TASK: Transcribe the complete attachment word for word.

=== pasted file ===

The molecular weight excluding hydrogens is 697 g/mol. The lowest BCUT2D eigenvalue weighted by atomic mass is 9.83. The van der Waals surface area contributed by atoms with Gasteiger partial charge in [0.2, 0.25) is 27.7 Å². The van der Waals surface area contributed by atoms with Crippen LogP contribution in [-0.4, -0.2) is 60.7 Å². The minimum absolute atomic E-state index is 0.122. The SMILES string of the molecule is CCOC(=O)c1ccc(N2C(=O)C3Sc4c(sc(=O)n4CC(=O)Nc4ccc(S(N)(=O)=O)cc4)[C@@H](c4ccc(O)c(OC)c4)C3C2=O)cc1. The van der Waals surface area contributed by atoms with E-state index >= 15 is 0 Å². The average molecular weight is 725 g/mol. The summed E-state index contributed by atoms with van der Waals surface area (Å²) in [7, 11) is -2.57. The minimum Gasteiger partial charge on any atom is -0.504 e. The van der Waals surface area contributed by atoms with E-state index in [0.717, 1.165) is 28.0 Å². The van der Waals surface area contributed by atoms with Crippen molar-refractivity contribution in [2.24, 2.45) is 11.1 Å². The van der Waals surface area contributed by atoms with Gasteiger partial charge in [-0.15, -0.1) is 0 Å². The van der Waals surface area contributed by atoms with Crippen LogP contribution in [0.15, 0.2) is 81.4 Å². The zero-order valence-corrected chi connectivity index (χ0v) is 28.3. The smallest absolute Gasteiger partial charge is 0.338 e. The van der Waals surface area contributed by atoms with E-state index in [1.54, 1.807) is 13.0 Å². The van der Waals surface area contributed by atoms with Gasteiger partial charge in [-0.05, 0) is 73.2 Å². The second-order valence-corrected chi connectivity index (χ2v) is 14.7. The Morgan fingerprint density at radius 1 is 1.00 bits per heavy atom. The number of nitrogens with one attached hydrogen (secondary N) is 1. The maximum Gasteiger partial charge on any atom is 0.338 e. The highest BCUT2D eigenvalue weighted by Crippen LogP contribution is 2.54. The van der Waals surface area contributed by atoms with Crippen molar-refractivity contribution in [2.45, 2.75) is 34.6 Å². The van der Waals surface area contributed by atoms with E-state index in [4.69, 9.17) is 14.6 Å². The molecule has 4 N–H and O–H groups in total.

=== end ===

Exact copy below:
The molecular weight excluding hydrogens is 697 g/mol. The lowest BCUT2D eigenvalue weighted by atomic mass is 9.83. The van der Waals surface area contributed by atoms with Gasteiger partial charge in [0.2, 0.25) is 27.7 Å². The van der Waals surface area contributed by atoms with Crippen LogP contribution in [-0.4, -0.2) is 60.7 Å². The minimum absolute atomic E-state index is 0.122. The SMILES string of the molecule is CCOC(=O)c1ccc(N2C(=O)C3Sc4c(sc(=O)n4CC(=O)Nc4ccc(S(N)(=O)=O)cc4)[C@@H](c4ccc(O)c(OC)c4)C3C2=O)cc1. The van der Waals surface area contributed by atoms with E-state index >= 15 is 0 Å². The average molecular weight is 725 g/mol. The summed E-state index contributed by atoms with van der Waals surface area (Å²) in [7, 11) is -2.57. The minimum Gasteiger partial charge on any atom is -0.504 e. The van der Waals surface area contributed by atoms with E-state index in [0.717, 1.165) is 28.0 Å². The van der Waals surface area contributed by atoms with Crippen molar-refractivity contribution in [2.24, 2.45) is 11.1 Å². The van der Waals surface area contributed by atoms with Gasteiger partial charge in [-0.15, -0.1) is 0 Å². The van der Waals surface area contributed by atoms with Crippen LogP contribution in [0.15, 0.2) is 81.4 Å². The zero-order valence-corrected chi connectivity index (χ0v) is 28.3. The smallest absolute Gasteiger partial charge is 0.338 e. The van der Waals surface area contributed by atoms with E-state index in [1.54, 1.807) is 13.0 Å². The van der Waals surface area contributed by atoms with Gasteiger partial charge in [-0.05, 0) is 73.2 Å². The second-order valence-corrected chi connectivity index (χ2v) is 14.7. The Morgan fingerprint density at radius 1 is 1.00 bits per heavy atom. The number of nitrogens with one attached hydrogen (secondary N) is 1. The maximum Gasteiger partial charge on any atom is 0.338 e. The highest BCUT2D eigenvalue weighted by Crippen LogP contribution is 2.54. The van der Waals surface area contributed by atoms with Crippen molar-refractivity contribution in [2.45, 2.75) is 34.6 Å². The van der Waals surface area contributed by atoms with E-state index in [4.69, 9.17) is 14.6 Å². The molecule has 4 N–H and O–H groups in total.